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[Harrisburg], May 17, 2012 – A new survey from the American Cancer Society finds women are 10 percent less likely than men to make time for physical activities they enjoy and that 40 percent of women said they would be more physically active in their free time if it felt less like work and more like play.

As a result, the American Cancer Society’s Choose You movement is calling on women to help close this gap and to discover fun ways to get active with its 100,000 Acts of Play Challenge.

“Being able to accept the gift of Tai Chi and of yoga, and to practice quietness within yourself gives you a tremendous benefit-that is hard to describe, but you do something that helps to change your perspective and your ability to achieve," says Tai Chi instructor, Nathan Spivey.

In my last blog, I talked about the importance of exercise and maintaining a healthy weight and how it can reduce your breast cancer risk. Now I'd like to share with you one exercise technique that I have personally discovered to be of great benefit: Yoga.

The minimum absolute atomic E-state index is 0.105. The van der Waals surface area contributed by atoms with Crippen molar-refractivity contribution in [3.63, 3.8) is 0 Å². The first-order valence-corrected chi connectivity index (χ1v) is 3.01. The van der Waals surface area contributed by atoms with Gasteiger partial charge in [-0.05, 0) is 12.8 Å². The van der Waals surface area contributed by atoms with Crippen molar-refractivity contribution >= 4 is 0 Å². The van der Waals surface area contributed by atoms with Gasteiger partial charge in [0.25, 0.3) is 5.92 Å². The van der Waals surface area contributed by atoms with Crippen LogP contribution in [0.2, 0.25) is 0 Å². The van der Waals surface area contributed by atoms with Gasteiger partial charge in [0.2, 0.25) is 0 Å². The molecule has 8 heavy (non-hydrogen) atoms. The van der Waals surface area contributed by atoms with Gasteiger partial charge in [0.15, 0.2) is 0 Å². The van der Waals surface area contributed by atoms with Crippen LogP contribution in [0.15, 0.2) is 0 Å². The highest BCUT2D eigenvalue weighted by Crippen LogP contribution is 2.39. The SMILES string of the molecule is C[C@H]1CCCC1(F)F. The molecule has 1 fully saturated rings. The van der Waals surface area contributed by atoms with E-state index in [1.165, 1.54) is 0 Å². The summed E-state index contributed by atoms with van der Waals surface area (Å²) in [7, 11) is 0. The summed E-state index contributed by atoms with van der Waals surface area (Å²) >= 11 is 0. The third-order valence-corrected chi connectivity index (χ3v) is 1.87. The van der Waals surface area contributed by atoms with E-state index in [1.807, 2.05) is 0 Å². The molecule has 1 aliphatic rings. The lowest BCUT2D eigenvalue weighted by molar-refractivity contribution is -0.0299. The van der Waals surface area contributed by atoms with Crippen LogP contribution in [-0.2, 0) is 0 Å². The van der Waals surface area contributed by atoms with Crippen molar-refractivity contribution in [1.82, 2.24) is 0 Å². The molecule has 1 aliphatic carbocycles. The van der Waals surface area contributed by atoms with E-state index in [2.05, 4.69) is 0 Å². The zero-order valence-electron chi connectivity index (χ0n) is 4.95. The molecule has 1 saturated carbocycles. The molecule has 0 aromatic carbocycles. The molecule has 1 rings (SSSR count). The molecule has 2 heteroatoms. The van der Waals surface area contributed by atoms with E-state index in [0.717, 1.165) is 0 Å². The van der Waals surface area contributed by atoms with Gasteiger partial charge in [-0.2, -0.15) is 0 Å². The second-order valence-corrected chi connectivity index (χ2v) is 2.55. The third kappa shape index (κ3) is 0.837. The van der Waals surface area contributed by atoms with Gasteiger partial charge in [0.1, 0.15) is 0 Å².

Researchers from UCLA's Jonsson Comprehensive Cancer Center have found that they are able to use PET scans to predict increased survival in cancer patients after just a single cycle of neoadjuvant chemotherapy.

Each year, breast cancer will take the lives of roughly 40,000 American women. Fortunately, reduction in the use of hormone replacement therapy, treatment advances, and early detection through screening have helped reduce the mortality rate. Early detection, though, is a reactive tool at best; it is not prevention. Women know that they deserve better, and they are now aware that they must take more than just their breasts into their own hands— they must take all of their health matters into their own hands.

Community Involvement Can Answer Critical Questions about Cancer Causes, Prevention

For Kelly Rife, it didn't take a doctor’s warning to get her to lose weight and become healthy.  “For me, I saw a picture of others I thought were fat… and I fit in.  It was as simple as that.  I was not going to live my life like that.”

People who develop cancer and people who have cancer often wonder what effect stress has on the disease.  Does it cause cancer?  Does it affect the ability to beat the disease? Does it lead to recurrence?

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A message from the Facing Cancer Together team: We invite you to join us in this community partnership. Share. Connect. Learn. No matter how cancer has affected you, our multimedia tools can help you gain confidence in your choices. In the coming months, this site will evolve with your participation. Meet the team!

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